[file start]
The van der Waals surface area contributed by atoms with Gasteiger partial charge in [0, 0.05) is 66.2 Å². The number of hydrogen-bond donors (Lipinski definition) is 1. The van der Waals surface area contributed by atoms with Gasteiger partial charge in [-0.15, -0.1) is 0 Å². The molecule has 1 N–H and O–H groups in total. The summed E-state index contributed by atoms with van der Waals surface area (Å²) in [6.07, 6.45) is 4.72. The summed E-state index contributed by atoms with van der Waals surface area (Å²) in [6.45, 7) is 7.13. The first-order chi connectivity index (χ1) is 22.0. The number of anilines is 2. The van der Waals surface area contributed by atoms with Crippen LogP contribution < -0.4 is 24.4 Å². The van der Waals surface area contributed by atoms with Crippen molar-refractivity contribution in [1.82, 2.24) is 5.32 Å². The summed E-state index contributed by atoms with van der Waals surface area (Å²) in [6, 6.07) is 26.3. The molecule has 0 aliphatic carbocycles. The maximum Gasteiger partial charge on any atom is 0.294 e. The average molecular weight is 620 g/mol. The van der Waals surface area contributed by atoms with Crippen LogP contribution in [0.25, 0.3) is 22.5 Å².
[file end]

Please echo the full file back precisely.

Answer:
The van der Waals surface area contributed by atoms with Gasteiger partial charge in [0, 0.05) is 66.2 Å². The number of hydrogen-bond donors (Lipinski definition) is 1. The van der Waals surface area contributed by atoms with Gasteiger partial charge in [-0.15, -0.1) is 0 Å². The molecule has 1 N–H and O–H groups in total. The summed E-state index contributed by atoms with van der Waals surface area (Å²) in [6.07, 6.45) is 4.72. The summed E-state index contributed by atoms with van der Waals surface area (Å²) in [6.45, 7) is 7.13. The first-order chi connectivity index (χ1) is 22.0. The number of anilines is 2. The van der Waals surface area contributed by atoms with Crippen LogP contribution < -0.4 is 24.4 Å². The van der Waals surface area contributed by atoms with Crippen molar-refractivity contribution in [1.82, 2.24) is 5.32 Å². The summed E-state index contributed by atoms with van der Waals surface area (Å²) in [6, 6.07) is 26.3. The molecule has 0 aliphatic carbocycles. The maximum Gasteiger partial charge on any atom is 0.294 e. The average molecular weight is 620 g/mol. The van der Waals surface area contributed by atoms with Crippen LogP contribution in [0.25, 0.3) is 22.5 Å².